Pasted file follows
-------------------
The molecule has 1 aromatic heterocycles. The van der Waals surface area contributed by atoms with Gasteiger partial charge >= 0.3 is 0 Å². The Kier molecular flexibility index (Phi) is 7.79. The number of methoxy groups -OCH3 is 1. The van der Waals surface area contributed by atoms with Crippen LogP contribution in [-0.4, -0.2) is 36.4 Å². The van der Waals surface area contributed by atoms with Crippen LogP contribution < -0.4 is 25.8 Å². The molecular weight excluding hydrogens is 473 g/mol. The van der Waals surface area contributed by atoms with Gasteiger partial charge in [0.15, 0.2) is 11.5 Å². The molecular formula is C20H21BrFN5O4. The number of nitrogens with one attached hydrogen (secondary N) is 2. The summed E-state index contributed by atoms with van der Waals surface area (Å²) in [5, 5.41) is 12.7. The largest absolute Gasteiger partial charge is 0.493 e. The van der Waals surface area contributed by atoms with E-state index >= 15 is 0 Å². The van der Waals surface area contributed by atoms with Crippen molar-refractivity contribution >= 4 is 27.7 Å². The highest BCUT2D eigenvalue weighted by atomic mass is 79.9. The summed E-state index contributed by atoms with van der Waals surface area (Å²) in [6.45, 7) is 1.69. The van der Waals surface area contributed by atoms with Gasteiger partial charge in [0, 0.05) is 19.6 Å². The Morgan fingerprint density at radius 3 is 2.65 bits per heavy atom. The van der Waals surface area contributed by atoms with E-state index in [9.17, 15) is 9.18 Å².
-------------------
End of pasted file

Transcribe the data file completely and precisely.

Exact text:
The molecule has 1 aromatic heterocycles. The van der Waals surface area contributed by atoms with Gasteiger partial charge >= 0.3 is 0 Å². The Kier molecular flexibility index (Phi) is 7.79. The number of methoxy groups -OCH3 is 1. The van der Waals surface area contributed by atoms with Crippen LogP contribution in [-0.4, -0.2) is 36.4 Å². The van der Waals surface area contributed by atoms with Crippen LogP contribution < -0.4 is 25.8 Å². The molecular weight excluding hydrogens is 473 g/mol. The van der Waals surface area contributed by atoms with Gasteiger partial charge in [0.15, 0.2) is 11.5 Å². The molecular formula is C20H21BrFN5O4. The number of nitrogens with one attached hydrogen (secondary N) is 2. The summed E-state index contributed by atoms with van der Waals surface area (Å²) in [5, 5.41) is 12.7. The largest absolute Gasteiger partial charge is 0.493 e. The van der Waals surface area contributed by atoms with E-state index >= 15 is 0 Å². The van der Waals surface area contributed by atoms with Crippen molar-refractivity contribution >= 4 is 27.7 Å². The highest BCUT2D eigenvalue weighted by atomic mass is 79.9. The summed E-state index contributed by atoms with van der Waals surface area (Å²) in [6.45, 7) is 1.69. The van der Waals surface area contributed by atoms with Gasteiger partial charge in [0, 0.05) is 19.6 Å². The Morgan fingerprint density at radius 3 is 2.65 bits per heavy atom. The van der Waals surface area contributed by atoms with E-state index in [9.17, 15) is 9.18 Å².